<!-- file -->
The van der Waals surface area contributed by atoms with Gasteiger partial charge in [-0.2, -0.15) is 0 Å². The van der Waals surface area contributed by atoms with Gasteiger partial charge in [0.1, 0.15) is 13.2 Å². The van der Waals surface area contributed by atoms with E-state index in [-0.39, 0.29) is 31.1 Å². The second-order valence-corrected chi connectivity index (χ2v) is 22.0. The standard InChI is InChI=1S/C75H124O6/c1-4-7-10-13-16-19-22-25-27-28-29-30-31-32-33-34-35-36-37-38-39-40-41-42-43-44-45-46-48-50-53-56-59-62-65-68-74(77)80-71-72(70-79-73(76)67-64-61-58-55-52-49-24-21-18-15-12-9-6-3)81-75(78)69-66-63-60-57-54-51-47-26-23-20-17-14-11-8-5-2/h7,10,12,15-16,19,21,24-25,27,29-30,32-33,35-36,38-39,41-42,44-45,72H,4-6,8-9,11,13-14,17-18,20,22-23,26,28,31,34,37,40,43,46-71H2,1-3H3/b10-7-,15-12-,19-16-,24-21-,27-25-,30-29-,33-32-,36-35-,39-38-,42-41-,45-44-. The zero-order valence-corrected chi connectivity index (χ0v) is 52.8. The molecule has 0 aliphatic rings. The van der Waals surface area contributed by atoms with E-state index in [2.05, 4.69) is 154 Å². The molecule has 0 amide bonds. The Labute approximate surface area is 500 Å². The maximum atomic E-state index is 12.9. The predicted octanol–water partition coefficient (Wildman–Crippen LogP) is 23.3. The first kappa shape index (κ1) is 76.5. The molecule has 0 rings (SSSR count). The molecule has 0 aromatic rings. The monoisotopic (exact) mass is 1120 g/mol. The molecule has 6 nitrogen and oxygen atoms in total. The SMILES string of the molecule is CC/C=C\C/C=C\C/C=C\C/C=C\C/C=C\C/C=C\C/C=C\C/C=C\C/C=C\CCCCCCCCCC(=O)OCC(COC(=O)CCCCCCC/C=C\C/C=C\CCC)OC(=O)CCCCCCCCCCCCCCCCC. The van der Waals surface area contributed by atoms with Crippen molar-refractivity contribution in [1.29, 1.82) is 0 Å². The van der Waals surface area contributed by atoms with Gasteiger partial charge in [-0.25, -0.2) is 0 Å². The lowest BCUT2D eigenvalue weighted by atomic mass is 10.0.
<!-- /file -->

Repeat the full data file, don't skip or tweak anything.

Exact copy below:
The van der Waals surface area contributed by atoms with Gasteiger partial charge in [-0.2, -0.15) is 0 Å². The van der Waals surface area contributed by atoms with Gasteiger partial charge in [0.1, 0.15) is 13.2 Å². The van der Waals surface area contributed by atoms with E-state index in [-0.39, 0.29) is 31.1 Å². The second-order valence-corrected chi connectivity index (χ2v) is 22.0. The standard InChI is InChI=1S/C75H124O6/c1-4-7-10-13-16-19-22-25-27-28-29-30-31-32-33-34-35-36-37-38-39-40-41-42-43-44-45-46-48-50-53-56-59-62-65-68-74(77)80-71-72(70-79-73(76)67-64-61-58-55-52-49-24-21-18-15-12-9-6-3)81-75(78)69-66-63-60-57-54-51-47-26-23-20-17-14-11-8-5-2/h7,10,12,15-16,19,21,24-25,27,29-30,32-33,35-36,38-39,41-42,44-45,72H,4-6,8-9,11,13-14,17-18,20,22-23,26,28,31,34,37,40,43,46-71H2,1-3H3/b10-7-,15-12-,19-16-,24-21-,27-25-,30-29-,33-32-,36-35-,39-38-,42-41-,45-44-. The zero-order valence-corrected chi connectivity index (χ0v) is 52.8. The molecule has 0 aliphatic rings. The van der Waals surface area contributed by atoms with E-state index in [2.05, 4.69) is 154 Å². The molecule has 0 amide bonds. The Labute approximate surface area is 500 Å². The maximum atomic E-state index is 12.9. The predicted octanol–water partition coefficient (Wildman–Crippen LogP) is 23.3. The first kappa shape index (κ1) is 76.5. The molecule has 0 rings (SSSR count). The molecule has 0 aromatic rings. The monoisotopic (exact) mass is 1120 g/mol. The molecule has 6 nitrogen and oxygen atoms in total. The SMILES string of the molecule is CC/C=C\C/C=C\C/C=C\C/C=C\C/C=C\C/C=C\C/C=C\C/C=C\C/C=C\CCCCCCCCCC(=O)OCC(COC(=O)CCCCCCC/C=C\C/C=C\CCC)OC(=O)CCCCCCCCCCCCCCCCC. The van der Waals surface area contributed by atoms with Crippen molar-refractivity contribution in [1.29, 1.82) is 0 Å². The van der Waals surface area contributed by atoms with Gasteiger partial charge in [-0.25, -0.2) is 0 Å². The lowest BCUT2D eigenvalue weighted by atomic mass is 10.0.